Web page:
The Freedom Trails

The mountains of northern Tuscany are varied and beautiful, and in war torn Italy between 1943 and 1945 the mule paths that lead through them served a particular purpose. They provided escaped prisoners of war, partisans and commandos with a means of travel that, most of the time, kept them away from enemy troops. The more inaccessible the route, the more likely it was to be free from enemy patrols. Because of a scarcity of metalled roads in those days, the network of mule paths was very extensive, and was the commonest way of travelling between one village and another, or one valley and another.

The valley of Rossano, which is the centre for the trails that I organise, was a gathering point for escapers hoping to find their way to freedom. Between the summer of 1944 and April 1945, over four hundred escapers passed successfully down the escape line and through to Allied territory.

parachutists map Parachutists Silk Map

Virtually every year since 2003, I have arranged walks for all comers from the Rossano valley through the mountains to “freedom”. Accounts of some of the walks that we have done appear as links from this page. In essence there are two main escape routes from the valley of Rossano.  The walks usually take place in September. Many different variations are possible.

Rossano to the Sea

The “easy” route is from Rossano to the coast, at the Cinque Terre village of Vernazza, or the town of Levanto. We usually start from Pontremoli on Day 1, and walk up to Rossano. Then, on Day 2, we walk to the courageous village of Sero, and then on to the coast on Day 3. I vary the route from year to year. This was a route used twice in 1944, in an attempt to lift the escapers off by sea. Although the escapers successfully made their way to the sea on each occasion, the craft that had been despatched to pick them up failed on both occasions to make the rendezvous.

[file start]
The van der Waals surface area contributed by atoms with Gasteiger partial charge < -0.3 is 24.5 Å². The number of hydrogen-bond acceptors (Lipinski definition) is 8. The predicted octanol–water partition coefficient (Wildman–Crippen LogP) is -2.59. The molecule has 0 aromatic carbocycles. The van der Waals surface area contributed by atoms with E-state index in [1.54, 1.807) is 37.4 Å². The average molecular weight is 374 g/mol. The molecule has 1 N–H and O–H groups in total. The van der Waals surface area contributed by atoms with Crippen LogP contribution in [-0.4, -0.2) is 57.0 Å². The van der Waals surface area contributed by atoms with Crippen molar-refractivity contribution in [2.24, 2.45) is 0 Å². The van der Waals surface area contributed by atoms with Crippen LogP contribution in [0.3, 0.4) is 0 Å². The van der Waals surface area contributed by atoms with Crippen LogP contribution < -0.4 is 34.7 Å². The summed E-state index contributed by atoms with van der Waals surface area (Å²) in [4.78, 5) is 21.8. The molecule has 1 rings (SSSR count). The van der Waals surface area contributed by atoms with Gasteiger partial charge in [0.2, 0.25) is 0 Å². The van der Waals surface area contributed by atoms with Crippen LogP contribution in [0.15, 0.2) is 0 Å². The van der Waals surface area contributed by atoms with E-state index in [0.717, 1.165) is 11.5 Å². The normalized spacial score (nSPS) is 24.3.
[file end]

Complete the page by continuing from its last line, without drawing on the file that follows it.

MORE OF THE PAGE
See a report of the Levanto walk in 2007

Rossano to Seravezza

The hard route is from Rossano to Seravezza, over four days. This route is for experienced and very fit walkers only. Days 3 and 4 are very spectacular but tough. That said, I finally completed this walk in 2007, at the age of fifty-eight, so it is far from impossible. It does however depend upon decent weather. If the clouds come down, Day 4 is impossible.

The trail descends from the valley of Rossano via the Alta Via to cross the river Magra, and then rises up through the spectacular marble workings used since Roman times to retrieve Carrara marble until it passes over Monte Altissimo, and descends through the old front line to Seravezza.

See a report of the Seravezza walk in 2007

 

 
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